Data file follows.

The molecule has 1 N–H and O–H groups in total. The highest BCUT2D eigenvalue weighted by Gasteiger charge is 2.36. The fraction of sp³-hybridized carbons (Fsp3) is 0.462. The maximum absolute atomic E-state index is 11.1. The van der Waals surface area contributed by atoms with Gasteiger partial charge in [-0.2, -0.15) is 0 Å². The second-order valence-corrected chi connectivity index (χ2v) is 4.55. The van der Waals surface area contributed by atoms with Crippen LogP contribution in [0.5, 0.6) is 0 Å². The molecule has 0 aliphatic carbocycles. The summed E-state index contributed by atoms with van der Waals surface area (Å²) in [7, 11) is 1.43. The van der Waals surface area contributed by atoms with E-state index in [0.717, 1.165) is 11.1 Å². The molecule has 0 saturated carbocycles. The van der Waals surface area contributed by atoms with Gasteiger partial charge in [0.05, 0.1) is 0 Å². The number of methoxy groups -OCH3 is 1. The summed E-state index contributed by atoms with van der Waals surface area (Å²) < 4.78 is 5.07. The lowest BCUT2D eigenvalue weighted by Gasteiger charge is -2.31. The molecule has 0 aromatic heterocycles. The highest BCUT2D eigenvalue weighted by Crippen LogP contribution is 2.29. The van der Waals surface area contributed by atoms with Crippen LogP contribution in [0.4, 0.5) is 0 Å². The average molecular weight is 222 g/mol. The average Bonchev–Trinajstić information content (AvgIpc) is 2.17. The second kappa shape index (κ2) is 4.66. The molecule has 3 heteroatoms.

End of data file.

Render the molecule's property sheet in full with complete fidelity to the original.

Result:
The molecule has 1 N–H and O–H groups in total. The highest BCUT2D eigenvalue weighted by Gasteiger charge is 2.36. The fraction of sp³-hybridized carbons (Fsp3) is 0.462. The maximum absolute atomic E-state index is 11.1. The van der Waals surface area contributed by atoms with Gasteiger partial charge in [-0.2, -0.15) is 0 Å². The second-order valence-corrected chi connectivity index (χ2v) is 4.55. The van der Waals surface area contributed by atoms with Crippen LogP contribution in [0.5, 0.6) is 0 Å². The molecule has 0 aliphatic carbocycles. The summed E-state index contributed by atoms with van der Waals surface area (Å²) in [7, 11) is 1.43. The van der Waals surface area contributed by atoms with E-state index in [0.717, 1.165) is 11.1 Å². The molecule has 0 saturated carbocycles. The van der Waals surface area contributed by atoms with Gasteiger partial charge in [0.05, 0.1) is 0 Å². The number of methoxy groups -OCH3 is 1. The summed E-state index contributed by atoms with van der Waals surface area (Å²) < 4.78 is 5.07. The lowest BCUT2D eigenvalue weighted by Gasteiger charge is -2.31. The molecule has 0 aromatic heterocycles. The highest BCUT2D eigenvalue weighted by Crippen LogP contribution is 2.29. The van der Waals surface area contributed by atoms with Crippen LogP contribution in [0.4, 0.5) is 0 Å². The average molecular weight is 222 g/mol. The average Bonchev–Trinajstić information content (AvgIpc) is 2.17. The second kappa shape index (κ2) is 4.66. The molecule has 3 heteroatoms.